Global perspectives for palliative care

Categories: Education.

Dr Liz Grant, Assistant Principal and Director of the Global Health Academy, welcomed delegates on behalf of the University, reminding them of the importance of bringing old and new knowledge together; not forgetting the old but using established knowledge and innovation in creative ways.

Dr Mhoira Leng, Medical Director of Cairdeas International Palliative Care Trust, and Head of Palliative Care in Makerere University, Uganda, paid tribute to the “huge amount of expertise and experience in the room.”

Delegates introduced themselves and spoke briefly about their work in countries such as China, India, Kenya Kosovo, Nepal, Russia and Serbia among others.

The conference began with the question: “How to strengthen health systems and really integrate palliative care?” Presentations throughout the day addressed themes of: capacity building, integration, system strengthening and transformation of people and systems through palliative care.

Professor Julia Downing, Honourary Professor at Makerere University and Director of Education and Research for the International Children’s Palliative Care Network, joined Dr Leng and Dr Grant in presenting examples of how the THET Integrate and Cairdeas projects worked with national partners to help them to change their practice and systems to provide good palliative care.

It was clear that these projects put into practice ideals of partnership, not only bringing activities to a project site, but actually building up existing capacity and planning for continuity through training trainers and helping to integrate palliative care into the working cultures of individual hospitals as well as national Ministries of Health.

The speakers also noted the importance of building a strong evidence base for palliative care within the hospital setting.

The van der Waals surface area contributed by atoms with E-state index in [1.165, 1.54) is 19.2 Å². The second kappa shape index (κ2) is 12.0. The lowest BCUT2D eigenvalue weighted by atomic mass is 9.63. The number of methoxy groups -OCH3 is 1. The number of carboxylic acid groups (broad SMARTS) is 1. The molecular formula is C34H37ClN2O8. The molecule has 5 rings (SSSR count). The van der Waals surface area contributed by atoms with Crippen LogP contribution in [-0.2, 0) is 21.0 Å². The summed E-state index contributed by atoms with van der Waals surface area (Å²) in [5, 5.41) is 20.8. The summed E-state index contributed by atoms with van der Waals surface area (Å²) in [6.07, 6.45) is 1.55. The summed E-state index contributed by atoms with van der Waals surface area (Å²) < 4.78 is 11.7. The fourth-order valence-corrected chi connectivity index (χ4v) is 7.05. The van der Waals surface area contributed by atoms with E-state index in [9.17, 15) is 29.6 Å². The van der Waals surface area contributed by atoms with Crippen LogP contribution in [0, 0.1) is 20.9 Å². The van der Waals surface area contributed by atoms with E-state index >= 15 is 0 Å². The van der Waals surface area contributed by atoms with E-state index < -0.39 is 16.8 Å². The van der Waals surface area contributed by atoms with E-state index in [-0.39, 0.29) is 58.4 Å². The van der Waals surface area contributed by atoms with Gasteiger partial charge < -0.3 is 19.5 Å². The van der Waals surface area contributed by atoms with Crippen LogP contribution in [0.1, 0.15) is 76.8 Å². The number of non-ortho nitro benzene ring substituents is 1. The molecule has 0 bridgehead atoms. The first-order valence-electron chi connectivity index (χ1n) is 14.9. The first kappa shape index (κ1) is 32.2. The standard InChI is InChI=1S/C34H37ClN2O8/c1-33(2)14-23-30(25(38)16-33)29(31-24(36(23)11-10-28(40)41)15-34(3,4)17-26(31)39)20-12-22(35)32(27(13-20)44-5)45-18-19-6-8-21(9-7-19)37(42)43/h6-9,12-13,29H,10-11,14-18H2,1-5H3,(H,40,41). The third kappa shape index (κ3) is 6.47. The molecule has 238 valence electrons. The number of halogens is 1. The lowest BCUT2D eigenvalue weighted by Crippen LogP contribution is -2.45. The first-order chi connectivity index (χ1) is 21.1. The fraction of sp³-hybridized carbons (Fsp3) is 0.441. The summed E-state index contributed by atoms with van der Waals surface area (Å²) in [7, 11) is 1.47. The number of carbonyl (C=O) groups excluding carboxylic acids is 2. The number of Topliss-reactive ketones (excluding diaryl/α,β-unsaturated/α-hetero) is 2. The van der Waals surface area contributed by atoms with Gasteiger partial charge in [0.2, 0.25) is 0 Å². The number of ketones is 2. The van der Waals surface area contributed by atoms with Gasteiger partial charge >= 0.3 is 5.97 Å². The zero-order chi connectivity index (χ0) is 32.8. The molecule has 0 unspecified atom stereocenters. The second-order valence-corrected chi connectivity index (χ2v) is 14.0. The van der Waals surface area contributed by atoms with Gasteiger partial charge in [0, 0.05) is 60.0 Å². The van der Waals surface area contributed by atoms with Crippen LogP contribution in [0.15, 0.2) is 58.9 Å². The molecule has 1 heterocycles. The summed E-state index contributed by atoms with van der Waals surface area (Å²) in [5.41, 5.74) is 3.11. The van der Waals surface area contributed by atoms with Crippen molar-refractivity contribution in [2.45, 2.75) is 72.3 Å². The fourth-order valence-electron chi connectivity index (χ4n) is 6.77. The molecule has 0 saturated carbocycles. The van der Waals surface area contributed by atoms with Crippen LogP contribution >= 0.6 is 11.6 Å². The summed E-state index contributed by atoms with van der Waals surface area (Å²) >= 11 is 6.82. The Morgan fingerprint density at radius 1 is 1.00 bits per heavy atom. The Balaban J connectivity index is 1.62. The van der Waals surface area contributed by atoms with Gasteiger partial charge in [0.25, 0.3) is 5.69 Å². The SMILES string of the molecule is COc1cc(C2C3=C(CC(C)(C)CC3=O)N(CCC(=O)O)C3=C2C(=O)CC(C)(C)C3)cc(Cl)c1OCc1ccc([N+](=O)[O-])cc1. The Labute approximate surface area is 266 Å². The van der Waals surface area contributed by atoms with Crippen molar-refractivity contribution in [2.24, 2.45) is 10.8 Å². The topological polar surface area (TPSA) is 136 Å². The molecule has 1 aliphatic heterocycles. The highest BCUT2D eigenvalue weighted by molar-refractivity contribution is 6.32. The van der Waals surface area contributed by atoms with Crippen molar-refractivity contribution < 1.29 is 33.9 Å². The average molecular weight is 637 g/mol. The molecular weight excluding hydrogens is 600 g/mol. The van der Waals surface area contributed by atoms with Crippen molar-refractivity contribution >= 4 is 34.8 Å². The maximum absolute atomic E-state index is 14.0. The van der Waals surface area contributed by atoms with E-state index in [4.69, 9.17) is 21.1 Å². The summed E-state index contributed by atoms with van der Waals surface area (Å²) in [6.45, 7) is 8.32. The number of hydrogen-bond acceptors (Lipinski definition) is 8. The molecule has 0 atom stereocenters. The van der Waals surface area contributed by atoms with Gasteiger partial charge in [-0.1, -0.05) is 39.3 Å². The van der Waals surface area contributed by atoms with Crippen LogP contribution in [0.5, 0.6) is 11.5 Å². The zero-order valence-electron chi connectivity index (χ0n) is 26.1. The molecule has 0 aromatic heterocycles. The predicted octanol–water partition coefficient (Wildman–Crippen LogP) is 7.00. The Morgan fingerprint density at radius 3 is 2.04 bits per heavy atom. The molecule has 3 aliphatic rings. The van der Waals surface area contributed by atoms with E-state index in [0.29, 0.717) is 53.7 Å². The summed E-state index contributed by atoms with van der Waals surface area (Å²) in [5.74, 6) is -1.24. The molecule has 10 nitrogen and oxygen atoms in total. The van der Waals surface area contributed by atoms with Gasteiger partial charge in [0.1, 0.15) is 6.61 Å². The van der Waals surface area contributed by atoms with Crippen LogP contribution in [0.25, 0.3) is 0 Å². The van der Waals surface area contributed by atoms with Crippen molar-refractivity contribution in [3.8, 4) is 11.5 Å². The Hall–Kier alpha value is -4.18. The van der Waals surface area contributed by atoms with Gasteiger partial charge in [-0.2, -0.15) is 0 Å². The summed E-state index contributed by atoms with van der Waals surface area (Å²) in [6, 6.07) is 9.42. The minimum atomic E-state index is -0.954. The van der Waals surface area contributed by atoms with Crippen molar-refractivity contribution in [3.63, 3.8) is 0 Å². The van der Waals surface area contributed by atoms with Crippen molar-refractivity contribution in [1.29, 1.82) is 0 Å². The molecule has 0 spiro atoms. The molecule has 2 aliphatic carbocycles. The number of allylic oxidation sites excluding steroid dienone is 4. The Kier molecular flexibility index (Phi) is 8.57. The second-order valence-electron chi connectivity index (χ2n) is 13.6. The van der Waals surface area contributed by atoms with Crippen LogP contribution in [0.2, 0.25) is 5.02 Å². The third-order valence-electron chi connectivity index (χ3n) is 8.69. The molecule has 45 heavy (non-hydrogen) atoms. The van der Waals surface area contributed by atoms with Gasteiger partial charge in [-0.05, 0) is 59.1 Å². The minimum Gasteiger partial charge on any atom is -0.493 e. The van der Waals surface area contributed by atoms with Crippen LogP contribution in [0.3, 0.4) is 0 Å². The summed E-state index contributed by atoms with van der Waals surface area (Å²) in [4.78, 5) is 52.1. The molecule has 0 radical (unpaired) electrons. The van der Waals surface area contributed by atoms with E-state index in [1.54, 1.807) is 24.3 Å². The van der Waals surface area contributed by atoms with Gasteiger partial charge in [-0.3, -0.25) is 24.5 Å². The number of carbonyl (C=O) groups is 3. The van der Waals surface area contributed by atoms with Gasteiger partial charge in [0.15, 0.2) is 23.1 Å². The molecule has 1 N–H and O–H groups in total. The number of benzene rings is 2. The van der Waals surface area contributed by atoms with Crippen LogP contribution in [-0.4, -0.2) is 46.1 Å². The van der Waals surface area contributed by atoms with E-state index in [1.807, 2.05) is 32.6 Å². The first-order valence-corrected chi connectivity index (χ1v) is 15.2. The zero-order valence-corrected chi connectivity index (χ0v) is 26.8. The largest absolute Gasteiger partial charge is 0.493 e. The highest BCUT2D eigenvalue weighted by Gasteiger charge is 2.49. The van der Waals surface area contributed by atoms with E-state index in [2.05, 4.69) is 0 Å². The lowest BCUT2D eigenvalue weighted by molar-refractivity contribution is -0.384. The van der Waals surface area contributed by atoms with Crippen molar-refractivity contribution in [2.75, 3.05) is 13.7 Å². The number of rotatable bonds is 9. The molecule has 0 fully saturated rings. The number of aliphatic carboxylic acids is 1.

Dr Grant noted that the THET Integrate project is about “cooperative working together” and not just about the work of a single organisation. She mentioned the Resolution on palliative care passed by the World Health Assembly in 2014, saying that this recognition by the World Health Organisation was “momentous,” noting that “something is happening in palliative care that has the potential to make huge changes.”

“The consequences of dying without care are huge,” argued Dr Grant, saying that, as people are living longer with more illness, we need to look at systems thinking and integrate palliative care to create strong systems to manage the whole pathway of NCDs and infectious diseases.

She reminded the audience that we need to recognise that health is “uncompromisingly complex”, and called for a structure – such as palliative care structures which routinely manage complexity – to address this.  

Dr Leng took to the stage, asking: ‘Can palliative care be a vehicle for systems change?’ before presenting ways in which the THET Integrate project has seen this happen.

Prof Downing presented a case study of Rwanda, talking about the importance of critical mass both within individual hospitals and within the whole health care system within the country.  

Throughout the day, presentations from speakers provided a snapshot of current issues in global palliative care. Rev Hamilton Inbadas tackled the challenging topic of defining spiritual care within palliative care, a distinction he compared to “defining yeast within bread.” Dr Karilyn and Dr Richard Collins shared their experiences in mentoring in palliative care.

Dr Martin Leiper of PRIME International spoke about holistic education and global partnerships, talking about “patient centred medicine and learner centred education.” Prof Downing reminded the audience of the unique palliative care needs of children, and the importance of keeping these in mind when discussing Universal Health Coverage.  

The day ended with an update by Malcolm McNeil, Senior Health Advisor at the UK’s Department for International Development (DfID) on the progress of finalising the Sustainable Development Goals. Dr McNeil noted that it would be very difficult to get palliative care included at this stage, but encouraged the audience to try.

A lively discussion followed Dr McNeil’s presentation, on the next steps for global palliative care integration and health systems strengthening, with participants very keen to get involved in influencing the SDG process. 

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